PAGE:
Despite all odds and with no obvious financial incentives, a few directors still make movies that seek to re-imagine the form
I sat down for the late Koji Wakamatsu’s batshit crazy, free jazz tinged, Japanese terrorist agitprop “pink” flick The Ecstasy of the Angels at MoMA on the first Friday night of 2013. Back then, I had no idea who Edward Snowden was, but like the characters in The Ecstasy of the Angels, I assumed we were living in a cruel world of misaligned priorities I knew too much about, run by powerful elites who I knew too little about. What I didn’t know was how much they likely know about me, and you, of course.
Looking at clips of it again the other day, it’s striking how liberated from traditional formal strategies, how unhinged from supposed good taste the outlandish violence in The Ecstasy of the Angels (and many contemporaneous Japanese “pink” films for that matter) is, both political and sexual, even when viewed now, in our era of nothing-can-shock-us-anymore postmodernism. Sure, members of a revolutionary party known as The Year carry out acts of political terror, depicted with Wakamatsu’s voluminous sequences of Eisensteinian montage. Even more exuberant and strange, terrifying and oddly hypnotic are the movie’s notorious scenes of intra-party, politically motivated murder and rape, following a series of defections, that cause spasms of grotesque disbelief. They are carried out with such panache that I recall stifling laughter, thinking Wakamatsu, who cut his teeth making soft-core, couldn’t be serious — was this the ideologically engaged, artistically relevant smut that was promised to us in Terry Southern’s seminal if mostly forgotten novel Blue Movie? Had Japanese Communism found its Marquis de Sade?
Wakamatsu’s film is a work of political propaganda dressed up as a thriller dressed up as a deviant sex farce dressed up as tantrum about the grievous nature of American overreach, made by someone who had likely smoked a lot of pot and read his share of Gramsci, seeing how the movie is trying desperately to parce exactly why the revolution doesn’t happen. A year past the director’s death, it’s clear this is a movie which, while neither great nor good, is much more valuable as a thing, a cultural product, a symptom of the times Wakamatsu lived through and sought to satirize than much of what passes for relevant cinema from the era. Movies like this almost never get included in those categorizations of quality our self-destructing culture is seemingly so obsessed with at year’s end, when you can’t visit a site on the popular web without encounter a Ten Best List. The Ecstasy of the Angels has a grammar all its own, one constructed to support a politics that are also all its own. Movies like this are too busy inventing there own film language from the ground up to be so adored, even by the most astute observers, in their own time.
The pleasure most people claim to draw from movies has little to do with aesthetics and everything to do with storytelling. This is at least partially, perhaps mostly the case. The David Mamets and Syd Fields of the world will (or in Field’s case, would, since he dropped dead about a month ago) tell you that all audiences care about is what happens next. Since the earliest days of the American studios, popular movies have, by and large, assumed a narrative form. These narratives told were told using a progression of moving images and later the marriage of moving images with sound of various kinds; sync’d speech, music, both diegetic and not, foley effects, etc. This progression of moving images I’m speaking of, at least in most narrative films, generally adhere, with surprisingly few exceptions given the millions of movies that have been made in the past 120 years, to a series of rules. These rules then form a sort of language that the broad majority of filmgoers are unaware of but through a sort of osmosis, one which occurs throughout a childhood of watching motion pictures, can read. This language must have a grammar and the best film theorists, from Bazin to Bordwell, have explained it to us, using terms like continuity editing, match of action, the director’s line, and so forth.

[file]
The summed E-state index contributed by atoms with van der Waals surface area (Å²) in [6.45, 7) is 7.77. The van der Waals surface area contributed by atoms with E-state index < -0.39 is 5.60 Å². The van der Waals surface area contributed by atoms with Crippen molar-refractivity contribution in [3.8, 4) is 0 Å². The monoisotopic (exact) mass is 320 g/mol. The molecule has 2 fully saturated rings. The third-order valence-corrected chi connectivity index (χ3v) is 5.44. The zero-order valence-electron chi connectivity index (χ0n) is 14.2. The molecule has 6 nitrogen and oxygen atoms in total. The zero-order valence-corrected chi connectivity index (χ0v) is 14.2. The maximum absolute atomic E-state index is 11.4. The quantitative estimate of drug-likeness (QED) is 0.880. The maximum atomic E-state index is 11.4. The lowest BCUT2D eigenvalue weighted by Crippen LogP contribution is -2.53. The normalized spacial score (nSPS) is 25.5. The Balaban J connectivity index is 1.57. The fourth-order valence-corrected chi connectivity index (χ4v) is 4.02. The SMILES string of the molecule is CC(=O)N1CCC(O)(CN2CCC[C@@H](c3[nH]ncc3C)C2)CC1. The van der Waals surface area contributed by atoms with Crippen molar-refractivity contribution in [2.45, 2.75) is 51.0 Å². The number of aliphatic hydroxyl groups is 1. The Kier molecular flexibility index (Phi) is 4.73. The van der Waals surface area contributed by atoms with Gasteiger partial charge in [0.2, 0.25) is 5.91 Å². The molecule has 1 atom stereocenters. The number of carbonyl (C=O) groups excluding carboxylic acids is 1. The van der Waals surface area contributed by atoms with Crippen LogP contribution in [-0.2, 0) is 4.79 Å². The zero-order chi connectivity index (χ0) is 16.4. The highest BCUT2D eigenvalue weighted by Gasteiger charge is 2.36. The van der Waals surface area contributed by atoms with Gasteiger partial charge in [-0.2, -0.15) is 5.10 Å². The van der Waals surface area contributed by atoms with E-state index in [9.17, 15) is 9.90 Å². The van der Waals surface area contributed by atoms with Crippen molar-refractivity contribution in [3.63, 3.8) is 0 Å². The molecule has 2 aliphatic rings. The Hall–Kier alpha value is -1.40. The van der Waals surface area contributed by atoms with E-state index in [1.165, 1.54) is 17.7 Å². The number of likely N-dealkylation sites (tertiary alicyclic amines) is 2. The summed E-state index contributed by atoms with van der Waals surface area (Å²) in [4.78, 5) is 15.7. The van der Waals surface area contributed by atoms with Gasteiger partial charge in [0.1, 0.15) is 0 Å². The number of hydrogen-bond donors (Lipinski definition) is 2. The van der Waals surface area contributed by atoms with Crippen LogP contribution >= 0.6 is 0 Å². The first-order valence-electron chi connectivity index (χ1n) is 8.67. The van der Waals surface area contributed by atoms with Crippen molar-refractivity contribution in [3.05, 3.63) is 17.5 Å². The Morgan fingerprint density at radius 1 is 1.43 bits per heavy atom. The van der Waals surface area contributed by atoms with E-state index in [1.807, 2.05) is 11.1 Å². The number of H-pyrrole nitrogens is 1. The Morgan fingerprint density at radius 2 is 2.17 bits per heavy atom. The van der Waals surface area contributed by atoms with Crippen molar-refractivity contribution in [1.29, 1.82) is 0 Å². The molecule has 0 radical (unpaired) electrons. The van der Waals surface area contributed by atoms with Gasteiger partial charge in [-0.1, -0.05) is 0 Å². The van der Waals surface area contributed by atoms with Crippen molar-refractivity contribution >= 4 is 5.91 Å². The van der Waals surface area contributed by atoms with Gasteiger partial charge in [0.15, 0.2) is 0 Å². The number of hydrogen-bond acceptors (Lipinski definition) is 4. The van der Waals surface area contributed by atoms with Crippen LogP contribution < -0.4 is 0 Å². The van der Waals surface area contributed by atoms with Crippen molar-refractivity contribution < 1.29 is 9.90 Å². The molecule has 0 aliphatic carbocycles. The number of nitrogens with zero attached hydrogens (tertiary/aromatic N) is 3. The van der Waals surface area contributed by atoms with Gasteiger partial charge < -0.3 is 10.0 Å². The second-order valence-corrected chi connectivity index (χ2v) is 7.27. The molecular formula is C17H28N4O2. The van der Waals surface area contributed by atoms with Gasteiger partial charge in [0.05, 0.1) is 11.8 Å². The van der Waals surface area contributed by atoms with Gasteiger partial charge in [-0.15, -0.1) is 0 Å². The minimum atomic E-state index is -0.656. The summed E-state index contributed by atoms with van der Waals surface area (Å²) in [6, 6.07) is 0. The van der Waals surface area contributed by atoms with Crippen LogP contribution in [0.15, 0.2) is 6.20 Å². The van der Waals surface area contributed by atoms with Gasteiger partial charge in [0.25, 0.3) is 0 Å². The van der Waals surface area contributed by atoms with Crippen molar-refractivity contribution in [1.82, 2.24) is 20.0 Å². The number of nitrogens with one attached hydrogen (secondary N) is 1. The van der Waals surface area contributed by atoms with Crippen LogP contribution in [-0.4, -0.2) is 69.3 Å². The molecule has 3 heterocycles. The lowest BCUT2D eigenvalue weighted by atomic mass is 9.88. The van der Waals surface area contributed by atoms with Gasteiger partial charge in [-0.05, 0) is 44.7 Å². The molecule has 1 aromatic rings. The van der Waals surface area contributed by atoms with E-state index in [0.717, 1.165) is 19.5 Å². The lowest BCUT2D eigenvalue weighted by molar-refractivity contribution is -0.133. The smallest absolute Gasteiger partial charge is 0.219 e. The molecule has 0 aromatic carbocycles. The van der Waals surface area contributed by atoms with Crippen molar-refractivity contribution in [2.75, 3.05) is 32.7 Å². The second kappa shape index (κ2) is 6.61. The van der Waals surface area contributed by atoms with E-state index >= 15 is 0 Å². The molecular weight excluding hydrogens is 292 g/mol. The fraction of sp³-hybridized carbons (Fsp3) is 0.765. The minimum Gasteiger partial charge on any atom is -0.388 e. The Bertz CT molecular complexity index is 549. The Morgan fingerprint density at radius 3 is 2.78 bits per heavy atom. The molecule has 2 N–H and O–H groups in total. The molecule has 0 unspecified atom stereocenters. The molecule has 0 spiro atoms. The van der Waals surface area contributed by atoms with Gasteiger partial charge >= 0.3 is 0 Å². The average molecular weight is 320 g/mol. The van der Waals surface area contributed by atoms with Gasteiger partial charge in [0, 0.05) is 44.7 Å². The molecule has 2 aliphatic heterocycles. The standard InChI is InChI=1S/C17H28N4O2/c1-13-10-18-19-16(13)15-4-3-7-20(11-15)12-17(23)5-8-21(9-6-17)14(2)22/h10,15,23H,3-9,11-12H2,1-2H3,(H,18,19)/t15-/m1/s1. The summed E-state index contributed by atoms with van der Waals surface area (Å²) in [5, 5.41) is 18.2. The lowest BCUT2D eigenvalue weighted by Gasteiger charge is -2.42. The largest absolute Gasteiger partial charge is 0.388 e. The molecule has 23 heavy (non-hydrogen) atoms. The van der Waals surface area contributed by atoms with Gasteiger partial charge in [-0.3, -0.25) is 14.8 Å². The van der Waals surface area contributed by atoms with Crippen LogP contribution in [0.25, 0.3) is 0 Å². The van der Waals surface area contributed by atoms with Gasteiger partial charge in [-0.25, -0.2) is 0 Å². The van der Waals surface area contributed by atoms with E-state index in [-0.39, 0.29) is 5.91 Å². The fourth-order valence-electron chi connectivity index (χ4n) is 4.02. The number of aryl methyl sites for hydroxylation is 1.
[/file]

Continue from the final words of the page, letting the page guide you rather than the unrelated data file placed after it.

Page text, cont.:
This language has become so ubiquitous and effective that for the most part, film viewers become uncomfortable when confronted with anything else.
Every year, for reasons that are still somewhat unclear to me and others like me, I seek movies that tell stories which ignore or subvert these rules, that tell (or don’t tell) stories in unique and or wholly original ways. I usually am able to find them in all the familiar places — film festivals, long forgotten dubbed VHS tapes from post-structuralist obsessed film professors, lonely Friday nights at MoMA and these days, Youtube. Of course, Youtube.
But the cinema, if not of the popular, multiplex variety, provided a duo of received-wisdom-goes-out-the-window filmmaking in 2013. Every once in awhile we get bestowed with a Hunger, or an Enter the Void, but the audacious is rare most years. In 2013, they were less rare than usual and found in the unlikeliest of places — the seemingly tired genre of heterosexual relationships in discord, spruced up by Christian mythology and aesthetics that speak in a language even the N.S.A. can’t decode.
I saw Post Tenebras Lux for the second time on January 9 at a late morning press screening in Lower Manhattan. I had seen it in northeastern Poland the previous November, accompanied by a mysterious European woman who I’d met through the great Ed Lachman, the lauded cinematographer and expert wearer of black hats; he puts Lee Marvin in The Man Who Shot Liberty Valance to shame. The first time I saw it the English subtitles came in and out — they were being generated live, underneath the DCP, which had a Polish translation running at the bottom of the screen, and whoever was creating them was not the most diligent person to ever hold such a responsibility. It didn’t matter. My companion related a translation of the dialogue when the English subtitles were missing and Carlos Reygadas is a filmmaker who builds his cinema from the ground up, who doesn’t smash pre-existing forms and codes and genres, who simply invents his own rich, full bodied and spectacular film rhetoric each time, usually to bold and meaningful effect.